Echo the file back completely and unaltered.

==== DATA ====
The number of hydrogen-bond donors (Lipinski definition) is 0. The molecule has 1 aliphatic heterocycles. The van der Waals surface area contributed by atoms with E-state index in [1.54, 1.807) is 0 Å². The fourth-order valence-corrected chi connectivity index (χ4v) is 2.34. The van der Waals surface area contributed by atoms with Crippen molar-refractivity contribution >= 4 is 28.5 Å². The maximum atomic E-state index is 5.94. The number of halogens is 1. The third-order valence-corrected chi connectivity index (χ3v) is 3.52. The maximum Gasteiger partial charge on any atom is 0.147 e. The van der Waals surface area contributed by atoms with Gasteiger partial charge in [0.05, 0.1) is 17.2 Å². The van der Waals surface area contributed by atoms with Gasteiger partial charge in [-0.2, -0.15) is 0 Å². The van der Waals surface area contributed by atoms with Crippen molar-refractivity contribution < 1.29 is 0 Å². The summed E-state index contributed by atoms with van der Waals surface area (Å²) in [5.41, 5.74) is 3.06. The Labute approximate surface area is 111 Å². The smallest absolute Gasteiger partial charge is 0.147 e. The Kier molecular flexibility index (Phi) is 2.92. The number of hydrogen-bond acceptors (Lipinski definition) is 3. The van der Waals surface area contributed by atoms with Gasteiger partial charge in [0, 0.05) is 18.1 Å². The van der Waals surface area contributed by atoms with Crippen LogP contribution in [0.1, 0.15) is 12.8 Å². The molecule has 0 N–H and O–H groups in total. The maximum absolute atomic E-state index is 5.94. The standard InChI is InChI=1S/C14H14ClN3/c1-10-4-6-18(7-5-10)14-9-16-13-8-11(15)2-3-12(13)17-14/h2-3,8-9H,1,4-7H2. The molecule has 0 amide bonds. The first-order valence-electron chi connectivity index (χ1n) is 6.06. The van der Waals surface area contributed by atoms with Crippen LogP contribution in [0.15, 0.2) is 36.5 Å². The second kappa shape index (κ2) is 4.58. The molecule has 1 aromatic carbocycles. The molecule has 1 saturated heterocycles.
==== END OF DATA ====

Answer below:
The number of hydrogen-bond donors (Lipinski definition) is 0. The molecule has 1 aliphatic heterocycles. The van der Waals surface area contributed by atoms with E-state index in [1.54, 1.807) is 0 Å². The fourth-order valence-corrected chi connectivity index (χ4v) is 2.34. The van der Waals surface area contributed by atoms with Crippen molar-refractivity contribution >= 4 is 28.5 Å². The maximum atomic E-state index is 5.94. The number of halogens is 1. The third-order valence-corrected chi connectivity index (χ3v) is 3.52. The maximum Gasteiger partial charge on any atom is 0.147 e. The van der Waals surface area contributed by atoms with Gasteiger partial charge in [0.05, 0.1) is 17.2 Å². The van der Waals surface area contributed by atoms with Gasteiger partial charge in [-0.2, -0.15) is 0 Å². The van der Waals surface area contributed by atoms with Crippen molar-refractivity contribution < 1.29 is 0 Å². The summed E-state index contributed by atoms with van der Waals surface area (Å²) in [5.41, 5.74) is 3.06. The Labute approximate surface area is 111 Å². The smallest absolute Gasteiger partial charge is 0.147 e. The Kier molecular flexibility index (Phi) is 2.92. The number of hydrogen-bond acceptors (Lipinski definition) is 3. The van der Waals surface area contributed by atoms with Gasteiger partial charge in [0, 0.05) is 18.1 Å². The van der Waals surface area contributed by atoms with Crippen LogP contribution in [0.1, 0.15) is 12.8 Å². The molecule has 0 N–H and O–H groups in total. The maximum absolute atomic E-state index is 5.94. The standard InChI is InChI=1S/C14H14ClN3/c1-10-4-6-18(7-5-10)14-9-16-13-8-11(15)2-3-12(13)17-14/h2-3,8-9H,1,4-7H2. The molecule has 0 amide bonds. The first-order valence-electron chi connectivity index (χ1n) is 6.06. The van der Waals surface area contributed by atoms with Crippen LogP contribution in [0.15, 0.2) is 36.5 Å². The second kappa shape index (κ2) is 4.58. The molecule has 1 aromatic carbocycles. The molecule has 1 saturated heterocycles.